The Probability Of One Is Greater Than The Probability Of Infinity
The Probability Of One Is Greater Than The Probability Of Infinity
The Probability Of One Is Greater Than The Probability Of Infinity

A Treatise On The Newcomb-Benford Effect (Part I)

i.e. Exploring The Newcomb-Benford Law

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Narrated by Jim Wigdahl

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Abstract (TL;DR):

Occam’s razor posits the problem-solving concept which states that “entities should not be multiplied without necessity,” or similarly “of two [or more] competing theories, the simpler explanation of an entity is to be preferred.” That is to say, the simplest explanation is usually the correct one. The polyonymous Newcomb-Benford Law (a.k.a. Benford’s Law, the Law of Anomalous Numbers, The First-Digit Phenomenon, etc.) is no exception to the rule and is in fact a rather exemplary case of Occam’s razor.

Benford’s Law has been observed, recognised, defined (both naturally & formally in mathematical language & notation), investigated, AND applied in fields ranging from accounting to forensics & beyond. Yet a viable derivation or proof for the law’s existence in the fields of mathematics, science, & nature has eluded both the academic and amateur communities since it was first noted nearly one and a half centuries ago.

This treatise presents empirical evidence demonstrating that the law’s enigmatic nature is not the result of any mathematical principle that has yet to be discovered, but rather is the byproduct of a mathematical process. Namely, it is an inherent artifact of the process of quantification, e.g. calculating numerical data such as distance, amount, weight, etc.

As the obfuscated nature of the Newcomb-Benford Effect is herein elucidated, six long-standing mysteries are addressed:

  • First — the effect’s relatively recent discovery is in no small part due to its abstract nature, which clarifies why it has evaded detection until fairly recently in the course of human history.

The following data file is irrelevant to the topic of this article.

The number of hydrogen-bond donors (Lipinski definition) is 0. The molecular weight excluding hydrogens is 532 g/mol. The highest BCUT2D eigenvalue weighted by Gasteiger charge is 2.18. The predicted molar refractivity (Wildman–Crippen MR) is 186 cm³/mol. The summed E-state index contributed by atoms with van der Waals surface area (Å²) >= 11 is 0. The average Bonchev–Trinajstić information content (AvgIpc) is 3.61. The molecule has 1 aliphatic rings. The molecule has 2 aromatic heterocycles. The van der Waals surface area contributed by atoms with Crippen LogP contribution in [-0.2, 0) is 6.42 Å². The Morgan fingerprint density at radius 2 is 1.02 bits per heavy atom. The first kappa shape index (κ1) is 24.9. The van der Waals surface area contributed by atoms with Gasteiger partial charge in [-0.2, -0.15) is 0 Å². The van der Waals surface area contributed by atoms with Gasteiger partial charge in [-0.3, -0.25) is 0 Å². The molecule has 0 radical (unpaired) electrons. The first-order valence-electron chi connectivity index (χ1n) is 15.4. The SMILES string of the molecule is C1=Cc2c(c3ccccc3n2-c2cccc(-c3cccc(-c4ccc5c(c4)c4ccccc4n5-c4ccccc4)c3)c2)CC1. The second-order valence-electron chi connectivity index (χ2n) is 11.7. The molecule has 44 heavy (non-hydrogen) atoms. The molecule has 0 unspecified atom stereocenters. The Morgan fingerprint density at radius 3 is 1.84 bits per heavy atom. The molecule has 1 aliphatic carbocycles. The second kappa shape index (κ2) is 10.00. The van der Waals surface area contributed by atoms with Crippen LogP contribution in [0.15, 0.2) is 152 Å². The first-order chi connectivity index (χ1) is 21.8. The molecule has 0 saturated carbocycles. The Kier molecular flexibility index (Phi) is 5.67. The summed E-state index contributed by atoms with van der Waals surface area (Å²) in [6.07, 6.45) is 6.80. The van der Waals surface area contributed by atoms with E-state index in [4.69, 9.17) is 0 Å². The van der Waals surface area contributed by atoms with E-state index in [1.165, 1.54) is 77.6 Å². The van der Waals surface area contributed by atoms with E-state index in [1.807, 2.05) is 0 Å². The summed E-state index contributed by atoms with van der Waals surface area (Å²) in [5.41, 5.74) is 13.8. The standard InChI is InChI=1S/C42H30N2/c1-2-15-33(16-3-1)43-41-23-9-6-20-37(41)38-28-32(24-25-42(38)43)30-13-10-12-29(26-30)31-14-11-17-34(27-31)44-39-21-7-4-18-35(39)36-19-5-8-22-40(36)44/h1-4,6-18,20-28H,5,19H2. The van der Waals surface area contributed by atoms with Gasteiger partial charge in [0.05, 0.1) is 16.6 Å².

• Second — the infinite and predictable variation of NBE can be observed for all positional numeral systems aside from the unary & binary.
  • Third — the Newcomb-Benford Effect holds true for all real numbers, including negative numbers.
  • Fourth — as the order of magnitude increases, so does the “strength” of the effect. In other words, the greater the range of calculations (say intergalactic distances for instance) the easier it is to observe the Newcomb-Benford Effect. This explains for the common misconception that multiple magnitudes of order are required for the Newcomb-Benford Effect to hold. In actuality, NBE is present at all orders of magnitude including single digits.
  • Fifth — numbers are biased towards one. In other words the probability of any outcome is weighted toward the number one. A result is more likely to be 1 than 2 and more likely to be 2 than 3, and more likely to be 11 than 23, ad infinitum. This concept presents us with the rather difficult task of grasping the notion that in quantification, the probability of 1 is greater than the probability of infinity or any other number for that matter.
  • Sixth — and of primary import, although attempts have been made to find an acceptable proof of NBE, none have prevailed in deriving one. This result (or rather lack thereof) is to be expected given that NBE is an indirect & ancillary outcome of an altogether separate process and cannot exist autonomously. In other words, the Newcomb-Benford Effect is the evidence (or side effect) of the mechanism applied to quantitation but is not a proof of itself, neither is NBE the mechanism nor the resulting quantity.

This treatise lays the groundwork for understanding the foundational principles that are required for the Newcomb-Benford Effect to occur. Following that, extrapolations of the effect, based on the principles previously laid out, are proposed. Finally, thought experiments are presented in order to further explore the phenomenon and offer “hooks” or references to parallel concepts in order to provide as comprehensive a picture as possible, before illustrating that one only requires the single digit range 0-9 in order to demonstrate NBE.

Keywords:

Newcomb-Benford Effect (NBE), Newcomb-Benford Law, Benford’s Law, The Law Of Anomalous Numbers, First Digit Law, First-Digit Phenomenon, Significant Digit Law, Leading Digit Phenomenon, Pure Math, Abstract Math, Applied Math, Real Numbers, Algorithm, Scale Invariance, Measure Theory, Counting Theory, Set Theory, Quantification Theory

Outline:

-Exordium

-The Newcomb-Benford Law (An Overview of the Effect)

-Ab Initio: A Brief History (Discovery of the Effect)

-Required Concepts for the Effect to Occur

  • First Principles (A Closer Look at the Effect)
  • Algorithms
  • The Algorithm of the Hindu-Arabic Numeral System
  • The Base 10 Algorithm (a.k.a. The Decimal System)

-Extrapolations :

  • Natural Numbers
  • Base 1
  • Bases 2–15/20
  • An Infinite Pattern
  • Negative Numbers

-Thought Experiments Applying The Newcomb-Benford Effect:

  1. The Motel
  2. The Swimming Pool
  3. The Brick Wall
  4. Shapes
  5. Symbols
  6. Colours
  7. Breaking The Newcomb-Benford Effect

-Conclusion:

-References:

(End of Part I)

Coming Next — Exordium, etc.

If you’ve enjoyed Part I of this series, please subscribe, clap & share.

Part II will be coming shortly.

There’s who I THINK I am. There’s who I WANT to be. And there’s who I ACTUALLY am. I’ll be damned if I can figure out which one is which.

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